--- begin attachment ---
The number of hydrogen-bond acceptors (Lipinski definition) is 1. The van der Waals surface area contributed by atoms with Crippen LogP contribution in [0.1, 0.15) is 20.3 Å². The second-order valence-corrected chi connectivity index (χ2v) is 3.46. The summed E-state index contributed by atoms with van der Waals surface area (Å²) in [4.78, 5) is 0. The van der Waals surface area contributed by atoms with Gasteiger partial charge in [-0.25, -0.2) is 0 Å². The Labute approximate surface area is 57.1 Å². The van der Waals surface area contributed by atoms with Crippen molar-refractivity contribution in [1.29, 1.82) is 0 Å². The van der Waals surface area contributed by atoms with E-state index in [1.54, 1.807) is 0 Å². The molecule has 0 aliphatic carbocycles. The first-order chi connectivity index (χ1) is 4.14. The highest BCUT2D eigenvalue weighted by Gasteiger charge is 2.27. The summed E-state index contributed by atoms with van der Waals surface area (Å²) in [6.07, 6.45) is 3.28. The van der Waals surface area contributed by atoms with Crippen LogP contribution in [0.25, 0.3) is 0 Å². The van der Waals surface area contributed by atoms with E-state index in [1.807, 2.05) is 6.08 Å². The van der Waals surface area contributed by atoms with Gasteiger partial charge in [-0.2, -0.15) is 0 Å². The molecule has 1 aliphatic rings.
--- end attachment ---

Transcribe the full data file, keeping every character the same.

The number of hydrogen-bond acceptors (Lipinski definition) is 1. The van der Waals surface area contributed by atoms with Crippen LogP contribution in [0.1, 0.15) is 20.3 Å². The second-order valence-corrected chi connectivity index (χ2v) is 3.46. The summed E-state index contributed by atoms with van der Waals surface area (Å²) in [4.78, 5) is 0. The van der Waals surface area contributed by atoms with Gasteiger partial charge in [-0.25, -0.2) is 0 Å². The Labute approximate surface area is 57.1 Å². The van der Waals surface area contributed by atoms with Crippen molar-refractivity contribution in [1.29, 1.82) is 0 Å². The van der Waals surface area contributed by atoms with E-state index in [1.54, 1.807) is 0 Å². The molecule has 0 aliphatic carbocycles. The first-order chi connectivity index (χ1) is 4.14. The highest BCUT2D eigenvalue weighted by Gasteiger charge is 2.27. The summed E-state index contributed by atoms with van der Waals surface area (Å²) in [6.07, 6.45) is 3.28. The van der Waals surface area contributed by atoms with Crippen LogP contribution in [0.25, 0.3) is 0 Å². The van der Waals surface area contributed by atoms with E-state index in [1.807, 2.05) is 6.08 Å². The van der Waals surface area contributed by atoms with Gasteiger partial charge in [-0.2, -0.15) is 0 Å². The molecule has 1 aliphatic rings.